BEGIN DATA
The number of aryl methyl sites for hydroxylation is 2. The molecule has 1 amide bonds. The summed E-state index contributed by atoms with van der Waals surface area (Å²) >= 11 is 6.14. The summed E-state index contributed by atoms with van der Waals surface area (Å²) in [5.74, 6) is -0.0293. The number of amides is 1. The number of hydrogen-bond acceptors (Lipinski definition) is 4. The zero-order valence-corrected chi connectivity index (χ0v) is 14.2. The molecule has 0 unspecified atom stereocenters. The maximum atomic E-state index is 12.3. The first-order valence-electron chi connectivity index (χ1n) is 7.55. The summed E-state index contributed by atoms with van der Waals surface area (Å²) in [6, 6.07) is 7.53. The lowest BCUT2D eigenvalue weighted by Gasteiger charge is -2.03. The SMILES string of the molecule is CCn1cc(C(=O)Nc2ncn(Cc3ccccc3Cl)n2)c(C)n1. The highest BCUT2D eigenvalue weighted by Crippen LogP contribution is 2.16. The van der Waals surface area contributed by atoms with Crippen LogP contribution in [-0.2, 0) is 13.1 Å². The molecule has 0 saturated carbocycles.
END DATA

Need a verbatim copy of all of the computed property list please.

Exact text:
The number of aryl methyl sites for hydroxylation is 2. The molecule has 1 amide bonds. The summed E-state index contributed by atoms with van der Waals surface area (Å²) >= 11 is 6.14. The summed E-state index contributed by atoms with van der Waals surface area (Å²) in [5.74, 6) is -0.0293. The number of amides is 1. The number of hydrogen-bond acceptors (Lipinski definition) is 4. The zero-order valence-corrected chi connectivity index (χ0v) is 14.2. The molecule has 0 unspecified atom stereocenters. The maximum atomic E-state index is 12.3. The first-order valence-electron chi connectivity index (χ1n) is 7.55. The summed E-state index contributed by atoms with van der Waals surface area (Å²) in [6, 6.07) is 7.53. The lowest BCUT2D eigenvalue weighted by Gasteiger charge is -2.03. The SMILES string of the molecule is CCn1cc(C(=O)Nc2ncn(Cc3ccccc3Cl)n2)c(C)n1. The highest BCUT2D eigenvalue weighted by Crippen LogP contribution is 2.16. The van der Waals surface area contributed by atoms with Crippen LogP contribution in [-0.2, 0) is 13.1 Å². The molecule has 0 saturated carbocycles.